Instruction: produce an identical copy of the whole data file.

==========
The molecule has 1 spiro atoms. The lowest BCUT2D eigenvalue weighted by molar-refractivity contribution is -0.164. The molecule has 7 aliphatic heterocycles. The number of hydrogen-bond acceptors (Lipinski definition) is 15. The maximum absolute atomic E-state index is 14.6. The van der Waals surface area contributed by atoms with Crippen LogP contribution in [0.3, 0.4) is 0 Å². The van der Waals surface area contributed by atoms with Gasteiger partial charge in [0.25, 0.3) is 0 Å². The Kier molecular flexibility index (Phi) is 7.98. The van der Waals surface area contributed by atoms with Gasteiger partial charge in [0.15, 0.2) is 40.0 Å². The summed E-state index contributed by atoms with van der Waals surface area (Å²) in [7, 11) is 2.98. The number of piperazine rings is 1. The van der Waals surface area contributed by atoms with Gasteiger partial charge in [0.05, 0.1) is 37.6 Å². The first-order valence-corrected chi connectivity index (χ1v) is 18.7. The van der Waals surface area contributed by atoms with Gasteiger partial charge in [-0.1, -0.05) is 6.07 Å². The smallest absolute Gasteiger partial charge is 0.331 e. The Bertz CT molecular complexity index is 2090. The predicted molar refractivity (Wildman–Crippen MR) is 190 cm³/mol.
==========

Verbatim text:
The molecule has 1 spiro atoms. The lowest BCUT2D eigenvalue weighted by molar-refractivity contribution is -0.164. The molecule has 7 aliphatic heterocycles. The number of hydrogen-bond acceptors (Lipinski definition) is 15. The maximum absolute atomic E-state index is 14.6. The van der Waals surface area contributed by atoms with Crippen LogP contribution in [0.3, 0.4) is 0 Å². The van der Waals surface area contributed by atoms with Gasteiger partial charge in [0.25, 0.3) is 0 Å². The Kier molecular flexibility index (Phi) is 7.98. The van der Waals surface area contributed by atoms with Gasteiger partial charge in [0.15, 0.2) is 40.0 Å². The summed E-state index contributed by atoms with van der Waals surface area (Å²) in [7, 11) is 2.98. The number of piperazine rings is 1. The van der Waals surface area contributed by atoms with Gasteiger partial charge in [0.05, 0.1) is 37.6 Å². The first-order valence-corrected chi connectivity index (χ1v) is 18.7. The van der Waals surface area contributed by atoms with Gasteiger partial charge in [-0.1, -0.05) is 6.07 Å². The smallest absolute Gasteiger partial charge is 0.331 e. The Bertz CT molecular complexity index is 2090. The predicted molar refractivity (Wildman–Crippen MR) is 190 cm³/mol.